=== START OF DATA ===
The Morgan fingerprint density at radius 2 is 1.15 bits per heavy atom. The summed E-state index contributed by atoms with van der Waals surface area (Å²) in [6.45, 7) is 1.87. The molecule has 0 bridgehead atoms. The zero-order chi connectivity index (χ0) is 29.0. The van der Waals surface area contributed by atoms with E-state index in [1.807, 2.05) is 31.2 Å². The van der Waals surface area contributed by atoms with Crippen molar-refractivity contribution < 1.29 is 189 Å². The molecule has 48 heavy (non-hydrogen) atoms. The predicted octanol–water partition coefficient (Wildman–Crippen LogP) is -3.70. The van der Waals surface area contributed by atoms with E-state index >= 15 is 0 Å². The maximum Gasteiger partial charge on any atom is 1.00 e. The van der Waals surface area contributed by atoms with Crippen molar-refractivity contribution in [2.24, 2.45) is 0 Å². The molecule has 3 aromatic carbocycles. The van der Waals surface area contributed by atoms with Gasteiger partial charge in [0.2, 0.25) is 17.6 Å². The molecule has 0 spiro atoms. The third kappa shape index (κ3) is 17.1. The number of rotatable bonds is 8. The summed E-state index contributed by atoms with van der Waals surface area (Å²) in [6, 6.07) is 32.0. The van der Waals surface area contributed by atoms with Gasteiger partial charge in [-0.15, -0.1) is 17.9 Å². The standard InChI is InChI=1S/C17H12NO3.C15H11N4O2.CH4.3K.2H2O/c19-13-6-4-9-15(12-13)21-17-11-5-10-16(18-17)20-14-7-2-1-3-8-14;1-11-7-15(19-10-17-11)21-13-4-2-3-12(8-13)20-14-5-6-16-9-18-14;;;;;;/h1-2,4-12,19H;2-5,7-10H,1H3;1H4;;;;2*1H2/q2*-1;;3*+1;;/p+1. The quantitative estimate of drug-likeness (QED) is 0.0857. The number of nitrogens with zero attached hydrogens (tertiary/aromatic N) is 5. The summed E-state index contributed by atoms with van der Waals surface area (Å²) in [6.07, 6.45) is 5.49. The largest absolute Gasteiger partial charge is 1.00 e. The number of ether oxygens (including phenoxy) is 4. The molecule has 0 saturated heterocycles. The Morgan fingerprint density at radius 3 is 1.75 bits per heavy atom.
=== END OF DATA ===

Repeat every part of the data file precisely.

The Morgan fingerprint density at radius 2 is 1.15 bits per heavy atom. The summed E-state index contributed by atoms with van der Waals surface area (Å²) in [6.45, 7) is 1.87. The molecule has 0 bridgehead atoms. The zero-order chi connectivity index (χ0) is 29.0. The van der Waals surface area contributed by atoms with E-state index in [1.807, 2.05) is 31.2 Å². The van der Waals surface area contributed by atoms with Crippen molar-refractivity contribution < 1.29 is 189 Å². The molecule has 48 heavy (non-hydrogen) atoms. The predicted octanol–water partition coefficient (Wildman–Crippen LogP) is -3.70. The van der Waals surface area contributed by atoms with E-state index >= 15 is 0 Å². The maximum Gasteiger partial charge on any atom is 1.00 e. The van der Waals surface area contributed by atoms with Crippen molar-refractivity contribution in [2.24, 2.45) is 0 Å². The molecule has 3 aromatic carbocycles. The van der Waals surface area contributed by atoms with Gasteiger partial charge in [0.2, 0.25) is 17.6 Å². The molecule has 0 spiro atoms. The third kappa shape index (κ3) is 17.1. The number of rotatable bonds is 8. The summed E-state index contributed by atoms with van der Waals surface area (Å²) in [6, 6.07) is 32.0. The van der Waals surface area contributed by atoms with Gasteiger partial charge in [-0.15, -0.1) is 17.9 Å². The standard InChI is InChI=1S/C17H12NO3.C15H11N4O2.CH4.3K.2H2O/c19-13-6-4-9-15(12-13)21-17-11-5-10-16(18-17)20-14-7-2-1-3-8-14;1-11-7-15(19-10-17-11)21-13-4-2-3-12(8-13)20-14-5-6-16-9-18-14;;;;;;/h1-2,4-12,19H;2-5,7-10H,1H3;1H4;;;;2*1H2/q2*-1;;3*+1;;/p+1. The quantitative estimate of drug-likeness (QED) is 0.0857. The number of nitrogens with zero attached hydrogens (tertiary/aromatic N) is 5. The summed E-state index contributed by atoms with van der Waals surface area (Å²) in [6.07, 6.45) is 5.49. The largest absolute Gasteiger partial charge is 1.00 e. The number of ether oxygens (including phenoxy) is 4. The molecule has 0 saturated heterocycles. The Morgan fingerprint density at radius 3 is 1.75 bits per heavy atom.